Ozone Therapy in Animals

Ozone therapy has been utilized and heavily studied for 150 years. Its effects are proven, consistent, and safe for use in pets. Used to treat infections, wounds, and multiple diseases, ozone’s effectiveness has been well documented. The Florida Medical Association published a text by Charles J. Kenworth, MD on medical ozone therapy in 1885! Heads of leading medical institutions in the U.S. contributed to a 1929 book “Ozone and its Therapeutic Actions” describing the treatment of 114 diseases using ozone.
 In 1933, the American Medical Association began its systematic suppression of all modalities of treatment that did not complement its liaison with the emerging pharmacologic and diagnostic industries, and ozone therapy along with many other useful therapies were methodically eliminated from the educational process and exposure to the public in the U.S. Less suppression has occurred in Europe and other countries, especially in Russia. Today in Germany and other countries, ozone therapy is commonplace. Over 7000 doctors in Germany use it daily.

The physiologic actions of ozone are many, the simplest of which is to provide sufficient oxygen to allow complete oxidation of sugars and other fuels to produce sufficient energy and to “burn clean” to CO2, water, and inert end products. If not enough oxygen is available, then incomplete oxidation occurs, producing carbon monoxide, lactic acid, and partially oxidized toxins that inhibit further oxygen metabolism and clog the system, tying up hemoglobin, water, and the mechanisms for function and elimination. In all animals it serves as an anticancer, antiviral, antibacterial, and antifungal agent. Ozone is unsurpassed, especially since there are no appreciable side effects.

Ozone has been found to be an extremely safe medical therapy for pets, free from side effects other than respiratory irritation which clears up with a dose of Vitamin C. Ozone treatment is safe because healthy cells are surrounded by an enzyme coating, which ozone does not penetrate. Bacteria and viruses have no such coatings and are oxidized on contact with ozone. Ozone also promotes the production of glutathione peroxidase, catalase, reductase, and super-oxide dismutase, which are the enzymes forming the cell wall coating and, therefore, cellular immunity is enhanced.

Oxygenation. Oxygen deficiency is key to the development and progression of all disease processes. Doctor Otto Warburg’s work, confirmed by many others, shows that this deficit and subsequent toxin buildup is the fundamental cause of all degenerative disease.

Detoxification. Ozone potentiates free radical scavenging substances and systems in the body, inducing the production of superoxide dismutase, catalase, and glutathione peroxidase. Antioxidants help the body to protect itself from excessive oxidative damage caused by multiple free radicals, many of which are deactivated by ozone. The support of free radical scavenging systems is important but only oxygen can improve the deficit that makes cells vulnerable to oxidative damage in the first place. Long-term ozone therapy can be augmented by supplementation with antioxidants, but normally they should not be administered within 4 to 12 hours of ozone therapies.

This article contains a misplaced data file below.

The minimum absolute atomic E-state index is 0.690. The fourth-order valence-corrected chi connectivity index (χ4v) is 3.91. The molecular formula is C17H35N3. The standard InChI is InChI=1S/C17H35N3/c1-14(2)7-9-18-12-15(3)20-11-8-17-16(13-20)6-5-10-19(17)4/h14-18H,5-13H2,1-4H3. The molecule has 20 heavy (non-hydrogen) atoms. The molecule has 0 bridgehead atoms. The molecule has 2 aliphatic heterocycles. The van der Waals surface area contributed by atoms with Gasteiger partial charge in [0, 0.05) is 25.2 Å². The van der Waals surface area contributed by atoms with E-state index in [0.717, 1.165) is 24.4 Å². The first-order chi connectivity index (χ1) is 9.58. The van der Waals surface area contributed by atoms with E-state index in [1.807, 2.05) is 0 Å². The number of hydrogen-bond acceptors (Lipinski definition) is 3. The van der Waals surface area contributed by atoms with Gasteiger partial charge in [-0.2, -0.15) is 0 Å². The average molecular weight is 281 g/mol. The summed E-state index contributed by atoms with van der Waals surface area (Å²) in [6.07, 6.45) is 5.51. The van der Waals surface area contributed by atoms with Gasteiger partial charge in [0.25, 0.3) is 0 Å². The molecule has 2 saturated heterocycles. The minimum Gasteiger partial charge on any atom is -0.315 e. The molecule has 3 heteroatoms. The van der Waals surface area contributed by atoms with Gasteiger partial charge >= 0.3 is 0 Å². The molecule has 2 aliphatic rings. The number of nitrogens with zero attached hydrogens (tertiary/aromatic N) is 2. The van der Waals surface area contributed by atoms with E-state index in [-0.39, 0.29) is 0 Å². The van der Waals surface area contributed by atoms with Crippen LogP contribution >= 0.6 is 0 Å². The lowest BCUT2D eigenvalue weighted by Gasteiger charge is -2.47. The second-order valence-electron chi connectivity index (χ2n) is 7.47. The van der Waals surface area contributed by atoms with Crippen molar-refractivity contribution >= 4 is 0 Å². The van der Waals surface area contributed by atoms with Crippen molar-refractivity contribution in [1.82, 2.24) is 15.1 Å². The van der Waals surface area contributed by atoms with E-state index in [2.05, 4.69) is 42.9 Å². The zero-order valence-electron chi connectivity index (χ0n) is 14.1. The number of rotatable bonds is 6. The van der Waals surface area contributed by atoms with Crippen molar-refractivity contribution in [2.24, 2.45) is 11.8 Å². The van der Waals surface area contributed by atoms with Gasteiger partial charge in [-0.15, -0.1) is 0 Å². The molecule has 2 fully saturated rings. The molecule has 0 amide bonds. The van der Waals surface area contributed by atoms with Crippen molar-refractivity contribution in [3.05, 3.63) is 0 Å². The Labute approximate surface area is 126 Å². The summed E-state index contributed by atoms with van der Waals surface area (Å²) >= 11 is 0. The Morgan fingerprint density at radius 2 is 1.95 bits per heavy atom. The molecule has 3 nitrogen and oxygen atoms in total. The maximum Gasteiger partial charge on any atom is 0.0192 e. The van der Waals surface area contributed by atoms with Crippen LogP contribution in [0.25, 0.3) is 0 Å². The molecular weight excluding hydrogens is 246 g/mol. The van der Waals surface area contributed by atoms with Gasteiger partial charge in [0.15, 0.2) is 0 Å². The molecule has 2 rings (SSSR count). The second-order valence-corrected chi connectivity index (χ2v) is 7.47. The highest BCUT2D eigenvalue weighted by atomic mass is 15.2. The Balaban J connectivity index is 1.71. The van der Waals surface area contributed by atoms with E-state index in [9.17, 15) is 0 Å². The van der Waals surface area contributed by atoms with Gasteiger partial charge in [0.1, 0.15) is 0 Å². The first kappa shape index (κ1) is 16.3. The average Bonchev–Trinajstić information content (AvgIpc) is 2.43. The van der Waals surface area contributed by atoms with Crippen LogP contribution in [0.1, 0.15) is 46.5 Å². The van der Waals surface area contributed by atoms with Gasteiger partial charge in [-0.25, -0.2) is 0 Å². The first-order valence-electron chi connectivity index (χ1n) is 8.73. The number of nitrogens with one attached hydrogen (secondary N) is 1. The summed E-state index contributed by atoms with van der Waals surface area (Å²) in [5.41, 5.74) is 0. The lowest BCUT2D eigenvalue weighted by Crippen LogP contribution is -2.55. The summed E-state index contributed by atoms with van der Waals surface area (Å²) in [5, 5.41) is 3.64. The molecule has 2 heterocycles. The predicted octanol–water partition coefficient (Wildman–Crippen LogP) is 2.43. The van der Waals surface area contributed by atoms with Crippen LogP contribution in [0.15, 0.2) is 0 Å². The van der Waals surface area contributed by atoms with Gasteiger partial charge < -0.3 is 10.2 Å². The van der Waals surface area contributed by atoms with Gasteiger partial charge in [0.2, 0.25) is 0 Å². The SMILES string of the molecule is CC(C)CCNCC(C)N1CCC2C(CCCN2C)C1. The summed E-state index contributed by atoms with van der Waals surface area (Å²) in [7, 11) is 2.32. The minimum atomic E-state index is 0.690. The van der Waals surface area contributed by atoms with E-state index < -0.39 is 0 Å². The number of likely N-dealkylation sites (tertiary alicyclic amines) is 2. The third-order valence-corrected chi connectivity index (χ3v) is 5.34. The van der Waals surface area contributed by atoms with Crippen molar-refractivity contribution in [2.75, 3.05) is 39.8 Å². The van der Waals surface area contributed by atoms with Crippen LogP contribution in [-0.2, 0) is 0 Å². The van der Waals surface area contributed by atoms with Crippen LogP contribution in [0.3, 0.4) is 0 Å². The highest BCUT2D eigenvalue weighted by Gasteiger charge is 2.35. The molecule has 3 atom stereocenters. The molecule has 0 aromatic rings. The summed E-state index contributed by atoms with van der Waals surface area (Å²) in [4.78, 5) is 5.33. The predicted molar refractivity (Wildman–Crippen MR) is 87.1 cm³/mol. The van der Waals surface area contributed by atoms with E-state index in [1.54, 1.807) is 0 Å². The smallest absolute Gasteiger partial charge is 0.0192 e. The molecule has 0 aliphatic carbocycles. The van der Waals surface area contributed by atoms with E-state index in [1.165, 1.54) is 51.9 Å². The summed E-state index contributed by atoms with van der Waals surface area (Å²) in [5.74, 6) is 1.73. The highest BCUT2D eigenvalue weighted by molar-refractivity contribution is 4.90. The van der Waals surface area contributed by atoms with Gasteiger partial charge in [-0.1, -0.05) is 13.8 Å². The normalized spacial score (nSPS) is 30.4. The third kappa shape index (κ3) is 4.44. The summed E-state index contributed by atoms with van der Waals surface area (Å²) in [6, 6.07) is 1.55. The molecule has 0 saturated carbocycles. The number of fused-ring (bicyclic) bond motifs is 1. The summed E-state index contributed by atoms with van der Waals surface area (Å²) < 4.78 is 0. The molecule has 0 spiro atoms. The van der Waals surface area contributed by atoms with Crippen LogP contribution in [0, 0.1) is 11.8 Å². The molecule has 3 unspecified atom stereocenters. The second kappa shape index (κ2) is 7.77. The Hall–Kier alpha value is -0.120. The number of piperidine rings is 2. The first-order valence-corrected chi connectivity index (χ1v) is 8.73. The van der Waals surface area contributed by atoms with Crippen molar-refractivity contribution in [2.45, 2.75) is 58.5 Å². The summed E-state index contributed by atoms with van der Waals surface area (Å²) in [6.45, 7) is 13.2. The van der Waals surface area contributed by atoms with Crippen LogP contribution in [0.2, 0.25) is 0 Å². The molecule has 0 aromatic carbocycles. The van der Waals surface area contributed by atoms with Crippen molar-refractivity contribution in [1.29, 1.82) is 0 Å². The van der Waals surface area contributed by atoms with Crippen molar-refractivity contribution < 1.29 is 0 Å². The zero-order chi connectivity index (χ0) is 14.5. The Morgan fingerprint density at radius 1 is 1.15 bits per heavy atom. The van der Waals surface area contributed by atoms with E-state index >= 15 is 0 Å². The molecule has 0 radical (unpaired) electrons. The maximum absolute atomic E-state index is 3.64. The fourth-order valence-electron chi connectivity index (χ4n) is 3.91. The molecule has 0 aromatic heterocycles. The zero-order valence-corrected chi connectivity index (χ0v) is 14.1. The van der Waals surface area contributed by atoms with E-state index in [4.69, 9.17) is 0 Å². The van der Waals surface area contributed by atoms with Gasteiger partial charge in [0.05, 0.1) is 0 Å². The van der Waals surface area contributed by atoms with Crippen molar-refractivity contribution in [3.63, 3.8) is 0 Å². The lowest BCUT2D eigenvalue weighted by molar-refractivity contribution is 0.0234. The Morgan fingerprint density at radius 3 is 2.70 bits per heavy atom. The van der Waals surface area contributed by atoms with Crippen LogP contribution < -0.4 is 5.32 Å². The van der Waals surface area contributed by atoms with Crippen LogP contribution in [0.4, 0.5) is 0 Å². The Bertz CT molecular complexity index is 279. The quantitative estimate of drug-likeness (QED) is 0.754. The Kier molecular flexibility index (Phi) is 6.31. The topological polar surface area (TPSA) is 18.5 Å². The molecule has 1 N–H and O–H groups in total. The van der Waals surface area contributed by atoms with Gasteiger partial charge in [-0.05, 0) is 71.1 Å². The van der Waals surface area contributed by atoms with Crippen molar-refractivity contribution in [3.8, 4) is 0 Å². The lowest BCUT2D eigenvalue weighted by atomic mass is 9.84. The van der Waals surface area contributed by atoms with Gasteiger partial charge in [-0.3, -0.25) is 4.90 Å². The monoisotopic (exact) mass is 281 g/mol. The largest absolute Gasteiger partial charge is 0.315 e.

Supportive of other treatments, ozone potentiates complete oxidation and helps to maintain more normal body temperature and increases the effects of most hormones, vitamins, herbs, homeopathics, and drugs. Concurrent ozone administration reduces the amount of chemotherapeutic drugs needed to achieve the effect by ¼ to ¾. It complements chelation therapies and frequently improves the effect and sense of well-being in patients. Also, ozone therapy facilitates the rapid resolution of healing crises in pets started by other treatments.


Some veterinary practices are using ozonated olive oil for hot spots, skin wounds, dermatitis, abscesses, gingivitis, ringworm and more. We even sell it to a zoo where it is used with an older gorilla for skin problems.

A major advantage to ozonated oils for pets is that they are non-toxic and do not have a long list of side effects. If the animal licks the oil, you won’t have to worry about rushing him to the vet. Ozonated oil made with organic oils and no preservatives or stabilizers is one of the most natural options available.

Because animals are different, with different allergies and skin types, you’ll want to consider your pet’s individual needs before use (and talk to your vet about whether ozonated oils are right for the situation if you have questions). Animals with sensitive skin may do better with ozonated jojoba oil. Ozonated olive oil is often preferred for normal skin. Ozonated hemp oil is sometimes used, but keep in mind that it is very strong. You’ll want to watch your pet’s reaction to make sure the oil is the right fit for her skin type.

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